As this module is not loaded when the file is tested with
pylit --doctest, the first doctest must import it before any of its
objects can be used.
An elegant solution is to give a usage example in the module’s docstring:
""" This is the "testfile_literate" module. It supplies one function, `factorial()` that returns the factorial of its argument, e.g.: >>> import testfile_literate >>> testfile_literate.factorial(5) 120 """ __docformat__ = 'restructuredtext'
As the docstring is not parsed as separate unit but as part of the
file, there must be a blank line also after the last doctest block.
Otherwise doctest expects
""" to be part of the output.
Alternatives for easier access to the defined objects are:
>>> import testfile_literate as fac >>> fac.factorial(5) 120
>>> from testfile_literate import * >>> factorial(5) 120
This imports the code source of the literal script:
testfile_literate.pymust be present in the PYTHONPATH or the current working directory.
The doctest examples in the file argument to
pylit --doctest(be it text source or code source) are tested with the code definitions in the last saved version of the code source.
The functions docstring can be kept concise and additional discussion referred to the text part of the literate source:
def factorial(n): """Return the factorial of `n`, an exact integer >= 0. >>> [factorial(n) for n in range(6)] [1, 1, 2, 6, 24, 120] >>> factorial(30) 265252859812191058636308480000000L Factorials of floats are OK, but the float must be an exact integer: >>> factorial(30.0) 265252859812191058636308480000000L """ import math if not n >= 0: raise ValueError("n must be >= 0") if math.floor(n) != n: raise ValueError("n must be exact integer") if n+1 == n: # catch a value like 1e300 raise OverflowError("n too large") result = 1 factor = 2 while factor <= n: result *= factor factor += 1 return result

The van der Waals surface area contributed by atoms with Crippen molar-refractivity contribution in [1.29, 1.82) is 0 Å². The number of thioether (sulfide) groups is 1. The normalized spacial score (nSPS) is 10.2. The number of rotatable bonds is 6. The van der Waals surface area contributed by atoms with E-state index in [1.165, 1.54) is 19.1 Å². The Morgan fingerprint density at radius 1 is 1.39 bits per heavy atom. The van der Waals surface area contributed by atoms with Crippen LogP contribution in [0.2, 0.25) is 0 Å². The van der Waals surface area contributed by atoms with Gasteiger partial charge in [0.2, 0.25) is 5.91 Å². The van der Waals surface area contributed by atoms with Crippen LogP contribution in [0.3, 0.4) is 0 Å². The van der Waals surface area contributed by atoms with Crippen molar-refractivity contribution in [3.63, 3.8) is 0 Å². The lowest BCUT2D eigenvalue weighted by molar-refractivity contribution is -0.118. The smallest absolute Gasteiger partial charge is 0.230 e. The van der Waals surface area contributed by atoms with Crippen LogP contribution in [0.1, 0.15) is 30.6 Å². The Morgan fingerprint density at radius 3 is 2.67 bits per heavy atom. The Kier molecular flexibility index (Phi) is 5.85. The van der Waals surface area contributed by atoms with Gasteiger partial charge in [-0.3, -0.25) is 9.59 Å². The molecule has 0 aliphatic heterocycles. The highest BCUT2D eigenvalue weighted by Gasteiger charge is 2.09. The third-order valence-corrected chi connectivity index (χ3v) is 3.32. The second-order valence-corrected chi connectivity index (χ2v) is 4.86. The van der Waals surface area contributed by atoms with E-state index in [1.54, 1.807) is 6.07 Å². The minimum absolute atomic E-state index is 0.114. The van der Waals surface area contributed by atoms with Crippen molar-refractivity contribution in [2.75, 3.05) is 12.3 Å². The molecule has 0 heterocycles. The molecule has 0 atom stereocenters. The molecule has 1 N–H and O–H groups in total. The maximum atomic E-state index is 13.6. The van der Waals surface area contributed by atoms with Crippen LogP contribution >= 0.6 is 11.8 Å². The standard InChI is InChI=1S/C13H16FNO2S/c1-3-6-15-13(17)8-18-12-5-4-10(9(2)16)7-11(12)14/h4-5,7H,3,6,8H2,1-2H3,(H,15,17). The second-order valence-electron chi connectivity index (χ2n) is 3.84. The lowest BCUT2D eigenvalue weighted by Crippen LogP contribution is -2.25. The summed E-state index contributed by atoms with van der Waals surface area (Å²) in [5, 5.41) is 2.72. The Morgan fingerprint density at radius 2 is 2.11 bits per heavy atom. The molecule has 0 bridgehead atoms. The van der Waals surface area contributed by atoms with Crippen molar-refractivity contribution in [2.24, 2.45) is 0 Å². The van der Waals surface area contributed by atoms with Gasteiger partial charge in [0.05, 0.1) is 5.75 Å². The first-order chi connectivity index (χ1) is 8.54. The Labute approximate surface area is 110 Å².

Discussion and test¶
factorial() accepts input as int, long or float:
>>> factorial(30) 265252859812191058636308480000000L >>> factorial(30L) 265252859812191058636308480000000L >>> factorial(30.0) 265252859812191058636308480000000L
However, the float must be an exact integer and it must also not be ridiculously large:
>>> factorial(30.1) Traceback (most recent call last): ... ValueError: n must be exact integer
>>> factorial(1e100) Traceback (most recent call last): ... OverflowError: n too large
The factorial of negative values is not defined:
>>> factorial(-1) Traceback (most recent call last): ... ValueError: n must be >= 0
The type of the return value depends on the size of the result.
If the result is small enough to fit in an int, return an int. Else return a long:>>> [factorial(n) for n in range(6)] [1, 1, 2, 6, 24, 120] >>> [factorial(long(n)) for n in range(6)] [1, 1, 2, 6, 24, 120] >>> factorial(30) 265252859812191058636308480000000L >>> factorial(30L) 265252859812191058636308480000000L
The script is tested by calling
pylit --doctest testfile_literate.py
pylit --doctest testfile_literate.py.txt.
This is especially handy for scripts that should perform some default action other than a self test, e.g.
Print the first 10 natural numbers and their factorials if called as __main__ (i.e. from the command line):
if __name__ == "__main__": print "n n!" for n in range(10): print n, factorial(n)